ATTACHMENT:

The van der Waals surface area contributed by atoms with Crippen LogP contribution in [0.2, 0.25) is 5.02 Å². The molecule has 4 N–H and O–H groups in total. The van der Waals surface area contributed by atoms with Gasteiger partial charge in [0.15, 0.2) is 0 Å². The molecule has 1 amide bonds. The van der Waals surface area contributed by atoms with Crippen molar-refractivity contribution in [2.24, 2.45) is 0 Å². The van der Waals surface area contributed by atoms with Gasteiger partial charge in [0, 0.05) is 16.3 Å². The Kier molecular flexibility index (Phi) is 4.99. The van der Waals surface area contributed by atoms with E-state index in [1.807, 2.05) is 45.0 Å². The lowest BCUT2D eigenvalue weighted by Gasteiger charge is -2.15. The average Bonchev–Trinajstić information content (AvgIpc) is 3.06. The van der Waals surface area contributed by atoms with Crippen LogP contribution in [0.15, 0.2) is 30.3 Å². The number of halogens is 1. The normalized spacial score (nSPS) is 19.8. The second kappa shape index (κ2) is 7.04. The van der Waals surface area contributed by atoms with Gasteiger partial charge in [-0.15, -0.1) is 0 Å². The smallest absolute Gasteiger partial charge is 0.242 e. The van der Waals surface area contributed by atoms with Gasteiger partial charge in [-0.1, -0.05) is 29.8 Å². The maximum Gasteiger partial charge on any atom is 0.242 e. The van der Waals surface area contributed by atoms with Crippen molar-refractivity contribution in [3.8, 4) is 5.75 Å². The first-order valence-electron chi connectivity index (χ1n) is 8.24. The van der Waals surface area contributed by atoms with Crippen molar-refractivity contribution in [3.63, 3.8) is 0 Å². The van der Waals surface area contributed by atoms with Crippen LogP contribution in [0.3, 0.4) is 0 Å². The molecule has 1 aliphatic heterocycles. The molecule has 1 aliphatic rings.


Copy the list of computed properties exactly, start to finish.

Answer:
The van der Waals surface area contributed by atoms with Crippen LogP contribution in [0.2, 0.25) is 5.02 Å². The molecule has 4 N–H and O–H groups in total. The van der Waals surface area contributed by atoms with Gasteiger partial charge in [0.15, 0.2) is 0 Å². The molecule has 1 amide bonds. The van der Waals surface area contributed by atoms with Crippen molar-refractivity contribution in [2.24, 2.45) is 0 Å². The van der Waals surface area contributed by atoms with Gasteiger partial charge in [0, 0.05) is 16.3 Å². The Kier molecular flexibility index (Phi) is 4.99. The van der Waals surface area contributed by atoms with E-state index in [1.807, 2.05) is 45.0 Å². The lowest BCUT2D eigenvalue weighted by Gasteiger charge is -2.15. The average Bonchev–Trinajstić information content (AvgIpc) is 3.06. The van der Waals surface area contributed by atoms with Crippen LogP contribution in [0.15, 0.2) is 30.3 Å². The number of halogens is 1. The normalized spacial score (nSPS) is 19.8. The second kappa shape index (κ2) is 7.04. The van der Waals surface area contributed by atoms with Gasteiger partial charge in [-0.15, -0.1) is 0 Å². The smallest absolute Gasteiger partial charge is 0.242 e. The van der Waals surface area contributed by atoms with Gasteiger partial charge in [-0.1, -0.05) is 29.8 Å². The maximum Gasteiger partial charge on any atom is 0.242 e. The van der Waals surface area contributed by atoms with Crippen molar-refractivity contribution in [3.8, 4) is 5.75 Å². The first-order valence-electron chi connectivity index (χ1n) is 8.24. The van der Waals surface area contributed by atoms with Crippen molar-refractivity contribution in [3.63, 3.8) is 0 Å². The van der Waals surface area contributed by atoms with Crippen LogP contribution in [0.3, 0.4) is 0 Å². The molecule has 1 aliphatic heterocycles. The molecule has 1 aliphatic rings.